Andrew and Eddie did everything together, best friends bonded more deeply than brothers, until Eddie left Andrew behind to start his graduate program at Vanderbilt. Six months later, only days before Andrew was to join him in Nashville, Eddie dies of an apparent suicide. He leaves Andrew a horrible inheritance: a roommate he doesn’t know, friends he never asked for, and a gruesome phantom with bleeding wrists that mutters of revenge.
As Andrew searches for the truth of Eddie’s death, he uncovers the lies and secrets left behind by the person he trusted most, discovering a family history soaked in blood and death. Whirling between the backstabbing academic world where Eddie spent his days and the circle of hot boys, fast cars, and hard drugs that ruled Eddie’s nights, the walls Andrew has built against the world begin to crumble, letting in the phantom that hungers for him.
I don’t normally give out a five star rating for a book unless its both technically perfect AND hits some key points/feelings that are often indescribable for me personally. The fifth star, for me, is something that is deeply personal and so I never argue when another reader and I are on the 4/5 split. So I struggled a bit with what to give this one. It is a technically perfect work of art. Stunning prose; full characters who feel like real, breathing people; rich, complex relationships; and a story that manages to be beautifully atmospheric while not sacrificing pace all come together with a tight, fitting ending.
This book is everything it promises to be and more and I genuinely cannot recommend it enough. It is a rare book indeed where, just 100 pages in, I was telling people “you need to preorder this right now.”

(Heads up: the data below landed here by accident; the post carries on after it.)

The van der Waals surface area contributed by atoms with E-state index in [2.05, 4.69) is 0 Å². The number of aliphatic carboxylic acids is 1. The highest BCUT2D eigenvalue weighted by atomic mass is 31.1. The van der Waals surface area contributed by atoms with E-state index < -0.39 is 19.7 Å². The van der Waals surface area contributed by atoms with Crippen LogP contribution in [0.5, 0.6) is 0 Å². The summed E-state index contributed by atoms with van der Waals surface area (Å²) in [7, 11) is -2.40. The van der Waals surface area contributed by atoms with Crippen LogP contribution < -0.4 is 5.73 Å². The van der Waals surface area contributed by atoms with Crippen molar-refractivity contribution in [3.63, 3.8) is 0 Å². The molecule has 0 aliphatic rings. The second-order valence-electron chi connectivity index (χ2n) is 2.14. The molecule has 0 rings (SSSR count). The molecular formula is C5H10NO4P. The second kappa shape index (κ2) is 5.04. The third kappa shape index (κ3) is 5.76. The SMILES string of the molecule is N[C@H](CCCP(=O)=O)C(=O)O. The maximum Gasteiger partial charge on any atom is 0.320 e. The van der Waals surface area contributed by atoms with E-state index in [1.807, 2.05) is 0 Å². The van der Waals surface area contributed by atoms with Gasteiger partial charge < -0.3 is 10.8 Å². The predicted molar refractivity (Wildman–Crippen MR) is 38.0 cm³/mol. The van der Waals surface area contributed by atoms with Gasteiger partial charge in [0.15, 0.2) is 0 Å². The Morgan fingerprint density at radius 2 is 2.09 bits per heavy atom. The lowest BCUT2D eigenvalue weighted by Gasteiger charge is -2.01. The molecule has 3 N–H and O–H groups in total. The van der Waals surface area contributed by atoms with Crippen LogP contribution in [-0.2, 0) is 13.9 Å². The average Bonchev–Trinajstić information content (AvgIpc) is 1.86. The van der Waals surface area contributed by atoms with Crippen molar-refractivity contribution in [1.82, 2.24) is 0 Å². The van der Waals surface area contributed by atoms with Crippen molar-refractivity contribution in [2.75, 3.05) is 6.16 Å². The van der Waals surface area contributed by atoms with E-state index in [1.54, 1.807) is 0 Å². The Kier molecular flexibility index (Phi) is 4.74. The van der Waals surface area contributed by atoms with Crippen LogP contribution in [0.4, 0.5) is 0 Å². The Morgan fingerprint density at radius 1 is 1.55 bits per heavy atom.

But, for me, I know a book hits that “indescribable” point when I want to turn it over and start again the moment I read the last few words. Here, the first time through, the book felt so nostalgic (growing up in the same area, having several similar life experiences) that finishing it for the first time felt like reading a beloved tale for the nth time. That’s something I don’t think I’ve ever been able to say about a book before, but the way Mandelo captures the utter southerness of their location, there feels like no other way to describe it. The characters felt like people so real they were about to walk of the page and the location was just as palpable.
This book has a LOT of praise points (I honestly tried to think of something nitpicky I could say about it – came up empty). but how Mandelo manages to write the early 20s/LGBTQ experience in a way that feels deeply ordinary and familiar while also weaving in an incredibly unique ghost story that manages to feel fresh AND timeless at the same time?
That is just unquestionable talent.
I don’t think I’ve ever been so excited to see what a debut author does next.